On January 29th, 2014, a conference was held in Paris to present and discuss the new wave of work commissioned by AIGP, the organization created to ensure the ongoing contribution of the interdisciplinary experts initially solicited through the Grand Paris consultation (Le Grand Paris – Part 1: The Launch)
Since the original consultation, AIGP has focused its teams of experts on specific subjects rather than the generalities of planning for Paris. After a wave on housing, this wave of contributions took the theme of “Metropolitan Systems”. Hence the team led by Richard Rogers presented a study on the information economy and large-scale flows of data as they relate to the planning of Paris. The team led by Philippe Gazeau worked on freight logistics.
The one participant who really assumed thought leadership based on fact-based and quantified new work was Christian Devillers.
The Devillers team performed a quantitative cartographic analysis of movement and reached the conclusion that Great Paris is constituted by “living basins” which have a significantly stronger degree of coherence internally than externally. The team defined twenty of these basins, with very different characteristics.
For example, the basin centered on Versailles and Saint-Quentin-en-Yvelines is very autonomous, with a large proportion of people who both live and work inside the area. Others, like the basin centered on the Roissy, the site of Paris’s largest airport, has an extremely distant reach and is very interconnected with the rest of the city.
This analysis allowed Devillers to underscore the very limited amount of public transportation at the scale of the “living basins” and the policy that has supported and facilitated long distance commutes to the detriment of local connections within the “living basins.”
The logical continuation of this work is to give more consistency to these basins as internally coherent communities within the larger Greater Paris, in line with the thinking of a number of teams on how to create “new centralities” in what is currently the suburbs of Paris to overcome our current reality of a metropolitan region with only one real center.
Interestingly, other participants rejected this idea on the basis that Devillers’ “living basins” are very different in terms of socio-economic, demographic and ethnic make-up and that strengthening them would amount to increasing disparities and segregation – the very opposite of the metropolitan idea. An interesting objection, but one that I do not believe takes away any of the value of Devillers’ work.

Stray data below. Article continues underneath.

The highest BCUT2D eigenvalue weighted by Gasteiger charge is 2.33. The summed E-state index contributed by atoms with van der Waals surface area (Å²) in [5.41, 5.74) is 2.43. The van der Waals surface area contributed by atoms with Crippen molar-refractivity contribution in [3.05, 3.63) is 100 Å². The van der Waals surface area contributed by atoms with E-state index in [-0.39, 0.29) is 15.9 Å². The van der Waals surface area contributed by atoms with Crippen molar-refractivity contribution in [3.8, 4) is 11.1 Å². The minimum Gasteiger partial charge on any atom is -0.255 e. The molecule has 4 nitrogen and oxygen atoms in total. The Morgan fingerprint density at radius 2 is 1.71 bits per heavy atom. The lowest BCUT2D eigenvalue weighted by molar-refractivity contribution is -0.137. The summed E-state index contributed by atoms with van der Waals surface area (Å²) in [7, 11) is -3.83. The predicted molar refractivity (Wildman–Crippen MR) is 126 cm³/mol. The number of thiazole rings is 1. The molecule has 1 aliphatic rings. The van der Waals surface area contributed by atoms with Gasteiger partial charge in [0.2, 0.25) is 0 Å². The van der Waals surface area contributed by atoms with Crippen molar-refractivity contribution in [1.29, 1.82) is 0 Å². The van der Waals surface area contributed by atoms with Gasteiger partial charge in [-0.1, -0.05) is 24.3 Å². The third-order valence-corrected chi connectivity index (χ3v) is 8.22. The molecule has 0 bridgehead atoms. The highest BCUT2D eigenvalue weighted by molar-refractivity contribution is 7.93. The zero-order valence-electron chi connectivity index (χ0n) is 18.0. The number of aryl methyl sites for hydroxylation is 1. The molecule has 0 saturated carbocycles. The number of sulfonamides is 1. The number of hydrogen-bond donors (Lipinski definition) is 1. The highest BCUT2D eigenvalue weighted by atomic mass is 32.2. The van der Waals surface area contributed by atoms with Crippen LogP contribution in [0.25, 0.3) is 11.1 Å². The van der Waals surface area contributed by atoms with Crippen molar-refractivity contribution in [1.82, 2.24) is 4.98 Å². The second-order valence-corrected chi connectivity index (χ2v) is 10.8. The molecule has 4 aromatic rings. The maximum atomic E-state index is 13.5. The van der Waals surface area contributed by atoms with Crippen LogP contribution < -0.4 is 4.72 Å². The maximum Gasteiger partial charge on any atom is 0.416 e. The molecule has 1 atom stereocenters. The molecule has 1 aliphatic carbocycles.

The conference came at a unique time, with the law creating a new metropolitan entity for Paris in its very final stages of legislative approval. Roland Castro was vociferous in criticizing the Parliamentarians for giving the future Greater Paris an illogical perimeter that will exclude important parts of the city for reasons of political expediency and for canceling the existing inter municipal entities that were just beginning to work. But generally the mood was to accept the law as it was finally voted as an improvement, even if unsatisfying and only incremental, and move on to the next battles.
The team led by MVRDV brought back a sense of reality by reminding everyone that the Byzantine structure of French government remains a major competitive disadvantage. As long as we do not radically simplify the organization by drastically cutting back the number of municipalities in France, by eliminating some of our many layers of government and by adding democratic accountability and readability by voters it will be very difficult to act effectively.
Castro also brought up the idea initially worked up by Yves Lion and the Descartes team of reuniting Paris’s outer arrondissements with the adjacent towns. This proposal would bring the historical core of Paris back to its pre-1860 limits, which would allow policy-makers to more clearly focus on maintaining the historical character of the center while allowing different forms of evolution in the outer arrondissements. Of course, the other benefit would be to extend Paris by creating new organic links over the limit of the périphérique.
Despite this, the discussion of the day was unfortunately too vague. This was in part due to a format that left plenty of time for the politicians to express themselves and for general introductions and a comically short amount of time for the experts to present content.
Overall, the impression one came away with is that the work commissioned by AIGP is much too general, out of step with the Grand Paris project that is now in an operational phase.
Grand Paris is now happening on the ground in places like the Carrefour Pleyel, Roissy, Saclay etc., but the discussion among the panel of experts is still largely at the level of discussion of the 2008 consultation, despite the efforts of the AIGP leadership to take it to more specific issues.
As was pointed out, in contrast with Paris’s other planning agencies, APUR and IAU, there is currently no connection of the AIGP with an institution that could implement any of the thinking into policy. Christian de Portzamparc was vigorous in articulating that the whole undertaking led by AIGP will be marginalized if it is not now focused on action. It seems this enterprise is at a major crossroads, and that continuing along the path taken so far is no longer a real option if the organization is to retain relevance.